Effective executives do not need to be leaders at least, not in the way in which being a leader is mentioned these days as a leader of men. There are two quite obvious examples of that, Harry Truman for instance did not have one ounce of charisma and yet, he was one of the most effective executives ever in history. Steve Jobs didn’t seem to have a great deal of charisma, was extremely harsh with the people who worked for him, and yet he was highly highly successful.
If you look at all of the most successful entrepreneurs, their personalities differ greatly; some are reserved, some are very open; their values, their strengths, their weakness, their attitudes, their personalities, they all vary greatly. But they all demonstrate eight very important behaviours. Seven of these were mentioned by Peter Drucker who I often mention as one of the – what is the best management guru consultant that we have ever had. And of these seven behaviours which talk about acquiring the knowledge that an executive requires to do his job – one of these behaviours is running productive meetings.
And it’s interesting that Peter Drucker mentioned this behaviour that it’s so important to be effective that one needs to have the competence to run a productive meeting, that he mentions it as one of the seven characteristics that all of these great and impressive entrepreneurs and business leaders have demonstrated.
Now in the Being Professional in English series, we’ve already done three podcasts on meetings; we’ve looked at dealing with the negative, which is podcast 11, where people bring problems to meetings without solutions and how we try to push them towards always thinking of solutions; we’ve looked at agreeing and disagreeing both in terms of the language that needs to be used and also some of the behaviours required to put together a team – and that’s podcast 23, and we’ve also look at how to stay on time and subject during a meeting which is podcast 24.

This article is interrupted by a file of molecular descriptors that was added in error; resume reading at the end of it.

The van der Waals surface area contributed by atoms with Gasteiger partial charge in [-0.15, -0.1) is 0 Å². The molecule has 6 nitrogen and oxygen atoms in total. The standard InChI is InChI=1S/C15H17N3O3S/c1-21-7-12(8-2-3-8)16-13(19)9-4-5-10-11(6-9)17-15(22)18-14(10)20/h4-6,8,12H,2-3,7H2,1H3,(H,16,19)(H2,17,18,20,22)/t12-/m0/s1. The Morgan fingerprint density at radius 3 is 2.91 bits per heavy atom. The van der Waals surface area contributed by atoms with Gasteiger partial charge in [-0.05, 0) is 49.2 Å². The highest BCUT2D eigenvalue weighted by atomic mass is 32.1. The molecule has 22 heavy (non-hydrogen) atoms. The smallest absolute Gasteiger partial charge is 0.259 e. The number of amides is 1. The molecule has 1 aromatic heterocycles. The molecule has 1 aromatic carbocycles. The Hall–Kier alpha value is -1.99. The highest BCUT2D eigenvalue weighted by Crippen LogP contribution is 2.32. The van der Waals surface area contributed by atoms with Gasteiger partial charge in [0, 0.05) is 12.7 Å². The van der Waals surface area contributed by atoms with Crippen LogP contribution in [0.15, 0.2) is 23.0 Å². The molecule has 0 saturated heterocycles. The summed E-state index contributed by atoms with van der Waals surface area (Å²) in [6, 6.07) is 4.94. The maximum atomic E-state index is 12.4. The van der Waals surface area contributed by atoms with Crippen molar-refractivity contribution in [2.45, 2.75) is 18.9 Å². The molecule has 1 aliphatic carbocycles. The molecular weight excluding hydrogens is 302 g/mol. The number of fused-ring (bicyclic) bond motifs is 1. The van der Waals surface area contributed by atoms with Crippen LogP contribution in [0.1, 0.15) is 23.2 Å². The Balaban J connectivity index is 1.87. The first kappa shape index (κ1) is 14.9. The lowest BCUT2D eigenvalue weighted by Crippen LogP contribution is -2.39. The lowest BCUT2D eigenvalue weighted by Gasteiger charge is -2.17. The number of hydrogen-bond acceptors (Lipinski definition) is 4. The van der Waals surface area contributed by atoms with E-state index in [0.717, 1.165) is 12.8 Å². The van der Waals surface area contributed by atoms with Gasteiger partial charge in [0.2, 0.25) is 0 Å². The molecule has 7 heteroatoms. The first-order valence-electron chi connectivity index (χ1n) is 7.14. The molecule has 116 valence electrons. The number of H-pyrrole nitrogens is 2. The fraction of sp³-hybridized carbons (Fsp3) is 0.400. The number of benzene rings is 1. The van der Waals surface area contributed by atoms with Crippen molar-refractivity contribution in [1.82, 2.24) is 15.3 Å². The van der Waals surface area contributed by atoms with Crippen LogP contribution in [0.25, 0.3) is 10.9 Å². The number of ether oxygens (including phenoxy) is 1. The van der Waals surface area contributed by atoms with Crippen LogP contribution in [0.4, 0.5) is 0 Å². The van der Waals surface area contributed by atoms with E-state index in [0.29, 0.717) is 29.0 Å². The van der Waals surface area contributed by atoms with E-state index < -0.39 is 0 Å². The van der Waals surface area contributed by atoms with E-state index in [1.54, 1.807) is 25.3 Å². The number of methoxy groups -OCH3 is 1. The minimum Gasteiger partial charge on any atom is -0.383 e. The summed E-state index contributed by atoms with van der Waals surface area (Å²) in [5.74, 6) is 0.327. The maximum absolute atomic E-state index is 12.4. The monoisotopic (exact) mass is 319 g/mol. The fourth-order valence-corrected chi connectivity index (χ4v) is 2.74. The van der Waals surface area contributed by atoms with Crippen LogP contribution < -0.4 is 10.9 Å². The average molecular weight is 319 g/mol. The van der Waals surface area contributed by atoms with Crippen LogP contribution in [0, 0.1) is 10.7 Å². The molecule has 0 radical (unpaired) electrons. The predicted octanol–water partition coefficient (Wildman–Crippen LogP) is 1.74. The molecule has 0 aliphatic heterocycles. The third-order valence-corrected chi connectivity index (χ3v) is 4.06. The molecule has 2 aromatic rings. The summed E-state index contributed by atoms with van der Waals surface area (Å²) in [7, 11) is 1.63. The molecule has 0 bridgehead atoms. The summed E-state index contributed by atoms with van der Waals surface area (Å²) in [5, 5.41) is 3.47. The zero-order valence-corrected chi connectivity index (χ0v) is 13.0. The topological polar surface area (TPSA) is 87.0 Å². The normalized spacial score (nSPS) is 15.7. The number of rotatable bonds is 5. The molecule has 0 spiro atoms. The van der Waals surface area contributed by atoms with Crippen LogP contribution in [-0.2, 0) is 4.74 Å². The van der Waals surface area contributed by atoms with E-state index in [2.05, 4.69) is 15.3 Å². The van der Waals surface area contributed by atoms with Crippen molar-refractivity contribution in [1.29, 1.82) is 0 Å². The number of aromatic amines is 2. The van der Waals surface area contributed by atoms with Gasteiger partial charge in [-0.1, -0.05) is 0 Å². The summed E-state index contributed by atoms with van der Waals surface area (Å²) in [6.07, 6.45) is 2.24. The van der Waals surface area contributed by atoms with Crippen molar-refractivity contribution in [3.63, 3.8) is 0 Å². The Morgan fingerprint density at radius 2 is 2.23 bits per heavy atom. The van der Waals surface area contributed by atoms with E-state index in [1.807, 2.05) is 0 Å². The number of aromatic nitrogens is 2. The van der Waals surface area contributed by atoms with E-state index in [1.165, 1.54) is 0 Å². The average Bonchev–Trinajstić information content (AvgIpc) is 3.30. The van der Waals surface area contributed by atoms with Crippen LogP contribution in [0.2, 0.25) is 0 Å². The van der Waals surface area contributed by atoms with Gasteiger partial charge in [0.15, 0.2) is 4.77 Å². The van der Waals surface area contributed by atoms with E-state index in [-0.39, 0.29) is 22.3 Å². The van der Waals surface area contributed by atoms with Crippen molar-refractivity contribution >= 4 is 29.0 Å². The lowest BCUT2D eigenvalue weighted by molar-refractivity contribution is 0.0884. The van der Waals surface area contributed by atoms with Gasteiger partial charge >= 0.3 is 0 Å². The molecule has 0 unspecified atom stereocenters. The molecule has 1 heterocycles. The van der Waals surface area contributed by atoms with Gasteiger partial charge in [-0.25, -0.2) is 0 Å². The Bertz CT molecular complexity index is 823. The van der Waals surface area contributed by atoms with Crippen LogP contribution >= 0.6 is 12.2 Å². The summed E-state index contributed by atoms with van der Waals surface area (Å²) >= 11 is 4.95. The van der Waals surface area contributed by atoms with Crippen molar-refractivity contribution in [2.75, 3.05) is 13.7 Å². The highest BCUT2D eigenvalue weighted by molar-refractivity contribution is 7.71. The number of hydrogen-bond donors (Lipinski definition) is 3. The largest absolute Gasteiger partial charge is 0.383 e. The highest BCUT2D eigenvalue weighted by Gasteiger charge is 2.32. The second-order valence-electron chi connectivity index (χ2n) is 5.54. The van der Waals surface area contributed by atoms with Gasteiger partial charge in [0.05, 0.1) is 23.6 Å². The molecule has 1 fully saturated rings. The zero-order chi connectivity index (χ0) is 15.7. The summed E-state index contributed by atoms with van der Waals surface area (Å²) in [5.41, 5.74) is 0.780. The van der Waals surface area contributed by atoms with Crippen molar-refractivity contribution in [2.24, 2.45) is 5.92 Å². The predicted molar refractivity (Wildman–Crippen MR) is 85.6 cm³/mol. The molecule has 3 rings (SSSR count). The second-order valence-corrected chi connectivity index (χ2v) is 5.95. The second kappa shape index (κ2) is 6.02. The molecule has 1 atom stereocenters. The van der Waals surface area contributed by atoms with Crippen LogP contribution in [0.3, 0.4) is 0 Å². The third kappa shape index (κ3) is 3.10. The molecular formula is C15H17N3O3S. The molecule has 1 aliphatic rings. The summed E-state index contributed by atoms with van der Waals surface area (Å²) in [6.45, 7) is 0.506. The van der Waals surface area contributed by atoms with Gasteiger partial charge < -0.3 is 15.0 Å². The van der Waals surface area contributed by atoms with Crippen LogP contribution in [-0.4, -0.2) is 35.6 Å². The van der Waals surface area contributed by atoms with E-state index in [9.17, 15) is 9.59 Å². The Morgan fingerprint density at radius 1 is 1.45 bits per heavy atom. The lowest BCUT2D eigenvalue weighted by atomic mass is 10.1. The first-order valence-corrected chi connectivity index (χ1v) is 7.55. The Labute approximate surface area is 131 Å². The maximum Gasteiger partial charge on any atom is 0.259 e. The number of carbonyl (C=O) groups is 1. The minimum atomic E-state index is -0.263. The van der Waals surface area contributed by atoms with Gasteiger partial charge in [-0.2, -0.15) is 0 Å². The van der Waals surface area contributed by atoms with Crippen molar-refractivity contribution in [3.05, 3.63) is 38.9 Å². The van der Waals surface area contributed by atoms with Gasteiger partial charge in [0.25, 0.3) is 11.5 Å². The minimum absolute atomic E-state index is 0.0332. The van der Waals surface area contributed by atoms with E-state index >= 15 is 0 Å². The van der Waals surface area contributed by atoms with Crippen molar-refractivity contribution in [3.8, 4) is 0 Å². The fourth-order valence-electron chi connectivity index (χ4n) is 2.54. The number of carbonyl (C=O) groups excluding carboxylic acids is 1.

Today, we’re going to go on to look at some preparation that is required by the meeting leader before a meeting begins so that it can be effective.
Why Do Meetings Have A Bad Reputation?
- Most Surveys Say That 70% of Meetings Are a Waste of Time
- No Agendas = No Preparation
- No Decisions Made
- If They Are They Are Not Carried Through
- Never Starts or Finishes On Time
- No Planning For the Day
- Dealt with Podcast 24
- Invited Without Reason
- Be Responsible
- Justify Asking For The Attendee’s Time
- Other Matters not on Agenda are discussed
Different Meeting, Different Preparation
- Meeting to prepare a Statement or Press release
- A draft ready beforehand
- Someone takes responsibility for giving out the final text
- Meeting to make an announcement – Organisational Change
- Confined to announcement and a debate, discussion about it
- Meeting where only one person reports
- Nothing but the report is discussed
- Meeting where several people report – Weekly Staff for example
- After each report – discussion for clarification only
- More open discussion then send reports beforehand
- Meeting to inform a visitor, or executive
- Executive listens and ask questions + summarise
- Meeting whose only function is to allowing participants Boss time
- Better 1 to 1 meetings
- Do not have these in work time – Dinners, breakfasts
The Follow Up – As Important As the Meeting Itself
- Follow – up is not the Minutes
- What is the most important Part of Meetings?
- Action Points or Decisions
- So what should be on the Follow-up?
- Action Points or Decisions
- Who, What, When
- Nothing More is Needed.
- Distributed to All Attendees
- Distributed to all Those affected by the decision
- Need to Know, Understand and Maybe Approve it.